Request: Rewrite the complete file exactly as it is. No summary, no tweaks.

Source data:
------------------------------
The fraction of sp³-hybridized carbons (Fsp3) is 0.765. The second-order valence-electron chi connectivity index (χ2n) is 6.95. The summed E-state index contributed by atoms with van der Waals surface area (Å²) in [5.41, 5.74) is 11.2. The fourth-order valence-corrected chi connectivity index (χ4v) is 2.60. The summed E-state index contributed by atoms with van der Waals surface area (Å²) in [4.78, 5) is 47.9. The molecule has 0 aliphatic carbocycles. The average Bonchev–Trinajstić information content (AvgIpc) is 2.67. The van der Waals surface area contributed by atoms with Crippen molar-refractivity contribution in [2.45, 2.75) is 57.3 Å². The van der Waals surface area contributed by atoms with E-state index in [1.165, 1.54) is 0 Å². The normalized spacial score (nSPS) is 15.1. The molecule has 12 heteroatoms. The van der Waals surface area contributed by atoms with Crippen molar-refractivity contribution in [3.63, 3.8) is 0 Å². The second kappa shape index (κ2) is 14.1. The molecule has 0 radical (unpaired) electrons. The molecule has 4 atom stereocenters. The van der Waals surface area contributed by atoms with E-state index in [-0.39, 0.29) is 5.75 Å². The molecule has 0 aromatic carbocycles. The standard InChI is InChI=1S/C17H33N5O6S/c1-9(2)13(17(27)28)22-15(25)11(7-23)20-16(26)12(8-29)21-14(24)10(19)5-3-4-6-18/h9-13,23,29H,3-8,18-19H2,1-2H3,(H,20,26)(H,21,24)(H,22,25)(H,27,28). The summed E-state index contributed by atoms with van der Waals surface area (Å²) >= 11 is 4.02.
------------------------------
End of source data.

The fraction of sp³-hybridized carbons (Fsp3) is 0.765. The second-order valence-electron chi connectivity index (χ2n) is 6.95. The summed E-state index contributed by atoms with van der Waals surface area (Å²) in [5.41, 5.74) is 11.2. The fourth-order valence-corrected chi connectivity index (χ4v) is 2.60. The summed E-state index contributed by atoms with van der Waals surface area (Å²) in [4.78, 5) is 47.9. The molecule has 0 aliphatic carbocycles. The average Bonchev–Trinajstić information content (AvgIpc) is 2.67. The van der Waals surface area contributed by atoms with Crippen molar-refractivity contribution in [2.45, 2.75) is 57.3 Å². The van der Waals surface area contributed by atoms with E-state index in [1.165, 1.54) is 0 Å². The normalized spacial score (nSPS) is 15.1. The molecule has 12 heteroatoms. The van der Waals surface area contributed by atoms with Crippen molar-refractivity contribution in [3.63, 3.8) is 0 Å². The second kappa shape index (κ2) is 14.1. The molecule has 0 radical (unpaired) electrons. The molecule has 4 atom stereocenters. The van der Waals surface area contributed by atoms with E-state index in [-0.39, 0.29) is 5.75 Å². The molecule has 0 aromatic carbocycles. The standard InChI is InChI=1S/C17H33N5O6S/c1-9(2)13(17(27)28)22-15(25)11(7-23)20-16(26)12(8-29)21-14(24)10(19)5-3-4-6-18/h9-13,23,29H,3-8,18-19H2,1-2H3,(H,20,26)(H,21,24)(H,22,25)(H,27,28). The summed E-state index contributed by atoms with van der Waals surface area (Å²) >= 11 is 4.02.